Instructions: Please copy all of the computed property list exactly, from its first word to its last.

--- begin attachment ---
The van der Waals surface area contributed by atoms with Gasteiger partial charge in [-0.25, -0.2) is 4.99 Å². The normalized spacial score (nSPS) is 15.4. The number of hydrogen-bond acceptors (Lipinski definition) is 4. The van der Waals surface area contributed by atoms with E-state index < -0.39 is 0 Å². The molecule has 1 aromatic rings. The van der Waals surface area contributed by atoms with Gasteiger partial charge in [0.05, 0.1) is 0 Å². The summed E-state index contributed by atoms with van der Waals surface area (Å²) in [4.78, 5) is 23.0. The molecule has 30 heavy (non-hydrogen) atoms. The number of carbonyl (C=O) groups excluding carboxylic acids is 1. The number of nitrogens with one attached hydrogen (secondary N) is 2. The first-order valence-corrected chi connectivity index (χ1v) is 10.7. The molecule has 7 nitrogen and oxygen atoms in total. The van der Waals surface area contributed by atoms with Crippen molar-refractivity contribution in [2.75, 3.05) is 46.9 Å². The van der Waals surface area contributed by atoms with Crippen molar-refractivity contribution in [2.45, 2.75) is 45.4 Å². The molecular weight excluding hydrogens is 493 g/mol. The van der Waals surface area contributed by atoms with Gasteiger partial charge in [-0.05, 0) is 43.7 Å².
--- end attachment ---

The van der Waals surface area contributed by atoms with Gasteiger partial charge in [-0.25, -0.2) is 4.99 Å². The normalized spacial score (nSPS) is 15.4. The number of hydrogen-bond acceptors (Lipinski definition) is 4. The van der Waals surface area contributed by atoms with E-state index < -0.39 is 0 Å². The molecule has 1 aromatic rings. The van der Waals surface area contributed by atoms with Gasteiger partial charge in [0.05, 0.1) is 0 Å². The summed E-state index contributed by atoms with van der Waals surface area (Å²) in [4.78, 5) is 23.0. The molecule has 30 heavy (non-hydrogen) atoms. The number of carbonyl (C=O) groups excluding carboxylic acids is 1. The number of nitrogens with one attached hydrogen (secondary N) is 2. The first-order valence-corrected chi connectivity index (χ1v) is 10.7. The molecule has 7 nitrogen and oxygen atoms in total. The van der Waals surface area contributed by atoms with Crippen molar-refractivity contribution in [2.75, 3.05) is 46.9 Å². The van der Waals surface area contributed by atoms with Crippen molar-refractivity contribution in [2.45, 2.75) is 45.4 Å². The molecular weight excluding hydrogens is 493 g/mol. The van der Waals surface area contributed by atoms with Gasteiger partial charge in [-0.05, 0) is 43.7 Å².